One of the cool side-effects of this is that you can take a large set of facts (e.g. the 1000 most commonly used words in the French language) and introduce them in batches slowly (e.g. 10 per day). That way you only have to review each word every few months in order to remember them all indefinitely.
(The flip-side of this is: it doesn’t matter how awesome your teachers or your school was, if you don’t review each fact you learned at least every few years, you will forget them.)
There’s an app for that
The good news is that there are tools that will do the spaced repetition part for you. My Jeopardy friend told me about one called Anki that I still use to this day. (The desktop app is free.)
In Anki (and most other spaced repetition-based apps) you can either download or create your own sets of flashcards.
Every day Anki has you review only a handful of those cards and then you give it feedback about how easy it was for you to remember each card.
I’ll look at the card above and think “Oh that’s my friend Steve Klein.” Then I’ll click Show Answer.
In this case, I’ve seen this card a few times already, and it was pretty easy for me to remember. Not super easy, so I’ll click Good and I won’t see this card again for another 5.8 months. If I didn’t remember his name at all, then I’d click Again and this card would move back up to the beginning with 10 minute intervals.
I was able to use this system to learn the names and companies of the nearly 150 people in my Y Combinator batch within a few days.
My decks currently include: People, Quotes, and Speeches & Poems. I try to review each deck for about 10 minutes a day.
At first I got a little carried away and tried to memorize everything, including every language I had ever learned, information from books I was reading, and even the Major Mnemonic System for remembering long strings of numbers (don’t ask). The problem is that 10 minutes a day starts to add up as you add additional decks, so I’ve decided to only have three sets going at any given time.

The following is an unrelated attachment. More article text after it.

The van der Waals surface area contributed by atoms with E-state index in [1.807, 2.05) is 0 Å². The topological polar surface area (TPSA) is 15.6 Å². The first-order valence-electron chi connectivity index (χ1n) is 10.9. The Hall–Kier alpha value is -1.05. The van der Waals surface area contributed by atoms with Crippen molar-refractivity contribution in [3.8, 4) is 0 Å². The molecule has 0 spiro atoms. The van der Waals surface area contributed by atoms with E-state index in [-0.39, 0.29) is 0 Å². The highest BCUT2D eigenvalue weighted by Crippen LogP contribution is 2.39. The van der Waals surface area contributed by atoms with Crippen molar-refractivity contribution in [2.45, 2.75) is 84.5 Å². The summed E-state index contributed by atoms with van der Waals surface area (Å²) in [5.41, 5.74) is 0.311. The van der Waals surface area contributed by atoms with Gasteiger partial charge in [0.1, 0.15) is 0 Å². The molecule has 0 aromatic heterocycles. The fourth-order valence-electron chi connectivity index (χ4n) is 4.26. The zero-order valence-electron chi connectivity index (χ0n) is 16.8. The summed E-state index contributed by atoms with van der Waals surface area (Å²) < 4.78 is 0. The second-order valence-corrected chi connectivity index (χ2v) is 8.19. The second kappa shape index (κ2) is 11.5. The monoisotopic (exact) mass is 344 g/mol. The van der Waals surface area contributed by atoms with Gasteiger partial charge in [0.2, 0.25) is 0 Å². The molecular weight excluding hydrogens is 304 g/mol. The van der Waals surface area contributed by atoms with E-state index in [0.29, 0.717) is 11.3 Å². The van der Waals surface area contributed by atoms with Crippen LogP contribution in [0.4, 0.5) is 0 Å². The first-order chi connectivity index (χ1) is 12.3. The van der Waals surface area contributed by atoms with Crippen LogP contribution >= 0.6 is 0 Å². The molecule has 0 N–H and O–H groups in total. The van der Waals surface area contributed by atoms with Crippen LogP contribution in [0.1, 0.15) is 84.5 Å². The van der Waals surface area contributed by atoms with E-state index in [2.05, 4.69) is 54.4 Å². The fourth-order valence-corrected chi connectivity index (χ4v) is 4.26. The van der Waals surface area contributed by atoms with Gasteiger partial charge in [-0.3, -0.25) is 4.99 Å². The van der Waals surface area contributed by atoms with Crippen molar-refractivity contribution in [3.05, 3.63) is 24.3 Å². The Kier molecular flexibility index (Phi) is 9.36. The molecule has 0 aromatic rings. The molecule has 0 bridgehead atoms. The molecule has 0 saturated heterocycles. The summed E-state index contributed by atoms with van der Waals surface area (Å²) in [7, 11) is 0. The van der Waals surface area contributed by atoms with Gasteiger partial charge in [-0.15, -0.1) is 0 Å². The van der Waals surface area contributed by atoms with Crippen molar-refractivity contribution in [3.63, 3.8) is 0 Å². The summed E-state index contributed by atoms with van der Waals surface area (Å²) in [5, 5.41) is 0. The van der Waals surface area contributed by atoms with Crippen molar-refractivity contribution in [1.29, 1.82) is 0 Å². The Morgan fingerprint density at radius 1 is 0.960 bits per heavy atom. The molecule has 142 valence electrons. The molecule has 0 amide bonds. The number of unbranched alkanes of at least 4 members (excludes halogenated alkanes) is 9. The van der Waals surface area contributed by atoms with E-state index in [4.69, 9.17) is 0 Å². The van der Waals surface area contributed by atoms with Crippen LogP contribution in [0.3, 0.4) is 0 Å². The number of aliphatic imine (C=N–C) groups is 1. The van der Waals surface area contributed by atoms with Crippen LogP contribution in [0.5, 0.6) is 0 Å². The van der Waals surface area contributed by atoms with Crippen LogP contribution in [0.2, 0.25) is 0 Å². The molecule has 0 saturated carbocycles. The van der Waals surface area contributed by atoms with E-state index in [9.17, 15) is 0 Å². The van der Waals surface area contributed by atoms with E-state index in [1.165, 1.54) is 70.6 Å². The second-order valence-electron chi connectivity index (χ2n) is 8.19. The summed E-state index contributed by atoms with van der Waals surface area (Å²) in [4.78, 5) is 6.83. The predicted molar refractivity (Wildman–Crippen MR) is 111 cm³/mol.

In my people deck I manually create a new card for each new person that I meet. Because of my job, I meet a lot of new people in a given week. This used to lead to a lot of awkward second meetings where I couldn’t remember who someone was, where I had met them, or what they did.
Remembering names and things about people helps you build rapport. Once I memorized everyone’s name and company in my Y Combinator batch I was able to truly connect with people on a much more personal level.
The reason I’m memorizing quotes, speeches, and poems, is because it’s fun and useful to be able to pull out an appropriate and articulate quote or excerpt for any given topic. I think it will be helpful for doing impromptu speeches one day.
If you’re interested in learning more about spaced repetition, there are tons of great articles out there. One of my favorites is Derek Sivers’s post Memorizing a programming language using spaced repetition software. Another must-read is Piotr Wozniak’s 20 Rules of Formulating Knowledge.
In another post I’m going to write about the way I use Anki to memorize poems and other long bits of text. So stay tuned. And if you’re interested in other aspects of how I use spaced repetition, just ask below.
Thanks to Chris Castiglione, Jake Heller, Nico Luchsinger, and Evan Walden for reading drafts of this.